Dang, it’s been awhile. What can I say? I’ve been up to my ears in work (at the farm, at the other farm, at the restaurant, at home), and there is no such thing as a day off around here, right now, at least. But according to my observation of the most accomplished and seemingly-fulfilled human beings I know, I’m on the right track. Keeping busy doing work that enriches both my career and personal life is essential to not only my happiness, but also my legitimacy. So while I may take an hour or two out of my Sunday, aka my only off- but certainly NOT unscheduled- day to actually sit down and (try to) do absolutely nothing, there won’t be much time for lounging ’til the freshly-greened leaves on the trees to turn golden once again. And I couldn’t be more grateful.
My work at Wright-Locke Farm has taken center stage in the whirlwind that is my increasingly farm-based life. Between the children I’ve hosted for visits and programs and the adults- be they parents, farm volunteers, community members, or potential program partners- I’ve had the pleasure of meeting, I feel incredibly excited and honored to be working in a community with so many individuals committed to local food and farm-based education. Summer is fast approaching, and so it’s all systems go when it comes to researching, planning, prepping, and facilitating the bulk of this year’s educational programming.
In the midst of the madness that is my runaround, I have come to the conclusion that my pre-plan can plan, originally created just prior to my hiring at Wright-Locke, is a bit ambitious for both my schedule and bank account this year. I mean, TRUST ME, my summer will not be void of preserving; I’m already creating imaginary weekend itineraries for PYO goodies so that I don’t miss the boat on lower-cost fruit, and I should have a stretch of relative calm during that glory late August – early September period when just about all summer crops are available here in New England. Long-story short, time-suck / wallet-emptying preserves like dehydrated cherries are NOT gonna happen this time around; my health and sanity come before jar tallies, thankyouverymuch!
Another tweak to my previous planning when it comes to putting up seasonal foods is my consideration of nutritional value. I’ve said before that preserving, especially canning, can be bothersome to my nutritionally-schooled conscious. Let’s be honest: the last thing most people need is MORE refined sugar or salt in their diet, and many canning recipes call for these key ingredients in jaw-dropping quantities. And to cook something- that then boils in jars, that then sits on my shelf for months- doesn’t always seem like the best way to capture the nutritive-value of most just-picked fruits and vegetables, either. So while you can safely bet that I will can items like pickles and jams, I do intend to place an even greater emphasis on fermented and overnight-pickled veggies in addition to lower-sugar and naturally-sweetened (read: local honey and maple syrup) preserves this harvest season. The following recipe for farm-fresh rhubarb jam is case in point. I used far less sweetener in this recipe than what is called for in most jams, and used raw local honey for nearly half of all sugar added. The result is a tight, glossy, and brightly-flavored jam with a tart finish and a subtle floral element, thanks to the local wildflower honey I used.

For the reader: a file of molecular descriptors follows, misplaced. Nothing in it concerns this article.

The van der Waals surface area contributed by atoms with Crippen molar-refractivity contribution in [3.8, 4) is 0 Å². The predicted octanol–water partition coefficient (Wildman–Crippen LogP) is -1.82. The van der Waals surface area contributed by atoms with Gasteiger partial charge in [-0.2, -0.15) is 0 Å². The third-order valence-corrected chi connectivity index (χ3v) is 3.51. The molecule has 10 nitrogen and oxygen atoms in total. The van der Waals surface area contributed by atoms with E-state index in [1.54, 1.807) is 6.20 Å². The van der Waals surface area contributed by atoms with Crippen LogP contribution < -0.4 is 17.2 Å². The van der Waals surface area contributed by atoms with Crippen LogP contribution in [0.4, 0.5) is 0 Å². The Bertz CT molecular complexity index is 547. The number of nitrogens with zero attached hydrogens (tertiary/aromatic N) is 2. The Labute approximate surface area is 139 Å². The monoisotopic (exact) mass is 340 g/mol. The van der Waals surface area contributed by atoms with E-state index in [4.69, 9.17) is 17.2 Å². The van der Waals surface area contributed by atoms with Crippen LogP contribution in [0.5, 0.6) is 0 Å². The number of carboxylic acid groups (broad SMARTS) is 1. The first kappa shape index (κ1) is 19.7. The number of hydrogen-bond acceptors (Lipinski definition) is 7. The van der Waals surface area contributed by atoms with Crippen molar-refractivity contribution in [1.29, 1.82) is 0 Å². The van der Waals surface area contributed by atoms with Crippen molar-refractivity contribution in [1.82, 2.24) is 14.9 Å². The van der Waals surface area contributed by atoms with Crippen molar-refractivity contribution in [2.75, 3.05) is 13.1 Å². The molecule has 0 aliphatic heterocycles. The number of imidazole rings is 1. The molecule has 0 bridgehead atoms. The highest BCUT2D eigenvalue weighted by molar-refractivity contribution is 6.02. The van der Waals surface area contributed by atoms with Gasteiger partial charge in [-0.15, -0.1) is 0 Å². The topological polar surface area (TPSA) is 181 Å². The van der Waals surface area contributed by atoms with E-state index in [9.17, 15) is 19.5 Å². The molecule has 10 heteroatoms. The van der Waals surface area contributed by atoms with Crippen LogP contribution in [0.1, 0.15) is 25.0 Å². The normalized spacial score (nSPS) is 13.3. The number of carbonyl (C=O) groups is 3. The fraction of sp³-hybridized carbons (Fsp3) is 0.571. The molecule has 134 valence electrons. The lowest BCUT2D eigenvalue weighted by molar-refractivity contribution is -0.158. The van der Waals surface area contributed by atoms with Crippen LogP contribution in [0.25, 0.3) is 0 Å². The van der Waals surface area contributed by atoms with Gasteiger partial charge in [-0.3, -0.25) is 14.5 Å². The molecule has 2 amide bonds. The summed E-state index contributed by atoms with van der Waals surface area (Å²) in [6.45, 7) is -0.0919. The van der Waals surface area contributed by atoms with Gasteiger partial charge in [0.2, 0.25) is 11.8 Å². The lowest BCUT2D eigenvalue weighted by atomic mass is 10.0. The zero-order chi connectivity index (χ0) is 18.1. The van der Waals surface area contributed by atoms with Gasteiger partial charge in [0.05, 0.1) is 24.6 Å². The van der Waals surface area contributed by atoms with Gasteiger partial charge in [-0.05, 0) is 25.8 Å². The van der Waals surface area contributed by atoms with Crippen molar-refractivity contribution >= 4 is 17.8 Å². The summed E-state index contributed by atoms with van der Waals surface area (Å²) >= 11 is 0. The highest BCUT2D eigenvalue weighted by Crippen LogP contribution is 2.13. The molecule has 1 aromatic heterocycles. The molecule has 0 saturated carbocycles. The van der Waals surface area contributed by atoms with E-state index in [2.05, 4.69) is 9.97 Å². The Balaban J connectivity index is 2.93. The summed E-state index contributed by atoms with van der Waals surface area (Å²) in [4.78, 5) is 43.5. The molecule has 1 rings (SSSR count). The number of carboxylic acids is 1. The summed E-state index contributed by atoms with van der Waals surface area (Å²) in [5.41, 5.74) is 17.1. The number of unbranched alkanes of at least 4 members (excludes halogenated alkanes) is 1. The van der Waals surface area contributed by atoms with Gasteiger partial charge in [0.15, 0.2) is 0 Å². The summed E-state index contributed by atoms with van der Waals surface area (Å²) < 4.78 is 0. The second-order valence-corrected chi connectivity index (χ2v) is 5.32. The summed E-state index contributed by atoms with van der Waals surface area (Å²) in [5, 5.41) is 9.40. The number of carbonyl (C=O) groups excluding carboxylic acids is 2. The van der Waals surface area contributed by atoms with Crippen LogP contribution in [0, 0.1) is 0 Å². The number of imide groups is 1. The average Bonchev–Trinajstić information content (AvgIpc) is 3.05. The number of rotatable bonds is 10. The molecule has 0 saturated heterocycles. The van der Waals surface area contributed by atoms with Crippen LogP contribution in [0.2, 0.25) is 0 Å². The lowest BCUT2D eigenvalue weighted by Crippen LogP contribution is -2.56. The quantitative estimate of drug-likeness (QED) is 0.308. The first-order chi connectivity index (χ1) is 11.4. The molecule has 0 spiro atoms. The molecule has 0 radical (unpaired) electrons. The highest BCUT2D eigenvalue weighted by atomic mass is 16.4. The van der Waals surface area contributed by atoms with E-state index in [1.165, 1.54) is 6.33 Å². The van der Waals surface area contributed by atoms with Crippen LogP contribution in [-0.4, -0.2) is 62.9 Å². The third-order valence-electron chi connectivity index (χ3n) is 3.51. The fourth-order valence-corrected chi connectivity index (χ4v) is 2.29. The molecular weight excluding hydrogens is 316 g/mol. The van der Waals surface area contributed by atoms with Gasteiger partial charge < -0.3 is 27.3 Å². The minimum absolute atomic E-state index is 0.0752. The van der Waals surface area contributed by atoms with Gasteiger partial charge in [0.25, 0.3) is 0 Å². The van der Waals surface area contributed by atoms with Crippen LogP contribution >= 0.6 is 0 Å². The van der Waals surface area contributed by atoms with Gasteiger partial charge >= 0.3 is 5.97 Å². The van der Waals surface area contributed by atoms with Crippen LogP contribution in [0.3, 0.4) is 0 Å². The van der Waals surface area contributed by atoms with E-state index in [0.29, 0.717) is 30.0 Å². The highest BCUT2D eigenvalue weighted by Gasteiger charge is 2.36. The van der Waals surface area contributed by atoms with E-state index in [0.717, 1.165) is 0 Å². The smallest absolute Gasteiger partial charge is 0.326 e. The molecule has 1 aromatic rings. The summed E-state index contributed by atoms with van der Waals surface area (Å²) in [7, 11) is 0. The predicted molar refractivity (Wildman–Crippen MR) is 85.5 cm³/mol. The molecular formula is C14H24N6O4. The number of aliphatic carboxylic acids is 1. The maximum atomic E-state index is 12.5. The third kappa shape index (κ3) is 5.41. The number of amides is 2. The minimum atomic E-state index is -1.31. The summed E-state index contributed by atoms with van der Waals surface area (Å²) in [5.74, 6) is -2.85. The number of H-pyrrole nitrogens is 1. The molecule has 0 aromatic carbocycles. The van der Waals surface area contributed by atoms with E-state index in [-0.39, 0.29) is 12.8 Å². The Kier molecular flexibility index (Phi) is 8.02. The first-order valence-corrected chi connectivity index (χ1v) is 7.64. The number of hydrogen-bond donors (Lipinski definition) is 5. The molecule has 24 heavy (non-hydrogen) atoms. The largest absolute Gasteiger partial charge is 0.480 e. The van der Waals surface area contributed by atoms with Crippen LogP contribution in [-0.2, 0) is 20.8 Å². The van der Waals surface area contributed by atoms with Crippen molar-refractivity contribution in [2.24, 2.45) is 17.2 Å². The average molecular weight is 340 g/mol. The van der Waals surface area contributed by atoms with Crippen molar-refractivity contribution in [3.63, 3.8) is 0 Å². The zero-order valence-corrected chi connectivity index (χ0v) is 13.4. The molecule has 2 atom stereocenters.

Honeyed Rhubarb Jam
Yields about 6-7 half-pints (I used quarter-pint jars to spread the love a bit more)
- 4 lbs rhubarb, washed and chopped into 1/2 – 1 inch pieces
- 1 small apple, peeled, cored, and thinly-diced (about 1 cup diced apple)
- 1 cup of raw local honey
- 1 + 1/2 cup of sugar
- 1 cup of water
- 1 lemon, juiced then quartered (seeds removed)
- pinch of salt
After your fruit has been prepped as indicated above, combine the rhubarb, apple, honey, 1 cup sugar, water, lemon juice, spent lemon quarters, and salt in a large non-reactive bowl; set aside at room temperature for 1-2 hours or macerate in the refrigerator overnight (I took the overnight route).
Pour the contents of the bowl into a large, non-reactive pot and bring the mixture to a boil over medium-high heat. Continue to cook, stirring the mixture often to ensure it doesn’t begin to stick to the pot; skim foam from the surface of the jam as necessary. After the mixture has reduced significantly (at least a third to a half of the original volume), stir in the remaining 1/2 cup of sugar and continue to cook, stirring constantly, until the jam sets (check to see if the jam is set by placing a small spoonful on a plate that has been in the freezer for at least an hour; the jam is set when it holds its shape on the cool plate). If it seems too loose, continue cooking it over medium heat, stirring constantly, until it’s set. I also used a candy thermometer, which read 218 degrees F when I chose to stop cooking the jam.
Once set, turn off the heat and remove the lemon pieces from the jam. Ladle the jam into hot, sterilized jars, leaving a 1/4″ headspace. Process jars in a hot water bath canner for 10 minutes. Store in a cool, dark, and dry place for up to one year.
Recipe adapted from Rhubarb Jam (2012).